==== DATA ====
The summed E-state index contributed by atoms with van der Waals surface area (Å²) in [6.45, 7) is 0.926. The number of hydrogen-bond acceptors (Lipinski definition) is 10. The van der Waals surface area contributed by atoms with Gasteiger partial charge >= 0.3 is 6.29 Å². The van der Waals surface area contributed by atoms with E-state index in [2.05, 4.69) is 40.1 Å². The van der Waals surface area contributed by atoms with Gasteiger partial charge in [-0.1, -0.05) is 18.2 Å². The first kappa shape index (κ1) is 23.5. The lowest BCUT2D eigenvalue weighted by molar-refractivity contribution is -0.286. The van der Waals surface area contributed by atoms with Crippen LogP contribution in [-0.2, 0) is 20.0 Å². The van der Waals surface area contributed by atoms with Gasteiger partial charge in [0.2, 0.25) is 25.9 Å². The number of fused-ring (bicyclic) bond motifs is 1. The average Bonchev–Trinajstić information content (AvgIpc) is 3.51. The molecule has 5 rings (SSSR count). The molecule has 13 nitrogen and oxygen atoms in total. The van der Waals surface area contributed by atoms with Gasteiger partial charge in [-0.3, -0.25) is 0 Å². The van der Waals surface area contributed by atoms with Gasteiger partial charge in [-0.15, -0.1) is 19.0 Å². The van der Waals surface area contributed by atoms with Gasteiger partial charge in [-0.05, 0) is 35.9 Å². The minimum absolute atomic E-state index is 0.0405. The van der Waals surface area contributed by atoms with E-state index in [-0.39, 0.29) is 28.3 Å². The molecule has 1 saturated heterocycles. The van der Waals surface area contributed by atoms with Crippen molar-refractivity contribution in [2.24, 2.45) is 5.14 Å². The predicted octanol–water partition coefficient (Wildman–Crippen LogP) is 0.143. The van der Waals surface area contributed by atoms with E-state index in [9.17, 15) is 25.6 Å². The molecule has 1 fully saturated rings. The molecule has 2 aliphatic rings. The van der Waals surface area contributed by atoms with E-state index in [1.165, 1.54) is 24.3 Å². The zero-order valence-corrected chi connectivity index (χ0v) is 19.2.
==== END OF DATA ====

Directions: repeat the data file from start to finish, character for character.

The summed E-state index contributed by atoms with van der Waals surface area (Å²) in [6.45, 7) is 0.926. The number of hydrogen-bond acceptors (Lipinski definition) is 10. The van der Waals surface area contributed by atoms with Gasteiger partial charge >= 0.3 is 6.29 Å². The van der Waals surface area contributed by atoms with E-state index in [2.05, 4.69) is 40.1 Å². The van der Waals surface area contributed by atoms with Gasteiger partial charge in [-0.1, -0.05) is 18.2 Å². The first kappa shape index (κ1) is 23.5. The lowest BCUT2D eigenvalue weighted by molar-refractivity contribution is -0.286. The van der Waals surface area contributed by atoms with Crippen LogP contribution in [-0.2, 0) is 20.0 Å². The van der Waals surface area contributed by atoms with Gasteiger partial charge in [0.2, 0.25) is 25.9 Å². The number of fused-ring (bicyclic) bond motifs is 1. The average Bonchev–Trinajstić information content (AvgIpc) is 3.51. The molecule has 5 rings (SSSR count). The molecule has 13 nitrogen and oxygen atoms in total. The van der Waals surface area contributed by atoms with Gasteiger partial charge in [-0.3, -0.25) is 0 Å². The van der Waals surface area contributed by atoms with Gasteiger partial charge in [-0.15, -0.1) is 19.0 Å². The van der Waals surface area contributed by atoms with Gasteiger partial charge in [-0.05, 0) is 35.9 Å². The minimum absolute atomic E-state index is 0.0405. The van der Waals surface area contributed by atoms with E-state index in [-0.39, 0.29) is 28.3 Å². The molecule has 1 saturated heterocycles. The van der Waals surface area contributed by atoms with Crippen molar-refractivity contribution in [2.24, 2.45) is 5.14 Å². The predicted octanol–water partition coefficient (Wildman–Crippen LogP) is 0.143. The van der Waals surface area contributed by atoms with E-state index in [9.17, 15) is 25.6 Å². The molecule has 1 fully saturated rings. The molecule has 2 aliphatic rings. The van der Waals surface area contributed by atoms with E-state index in [1.165, 1.54) is 24.3 Å². The zero-order valence-corrected chi connectivity index (χ0v) is 19.2.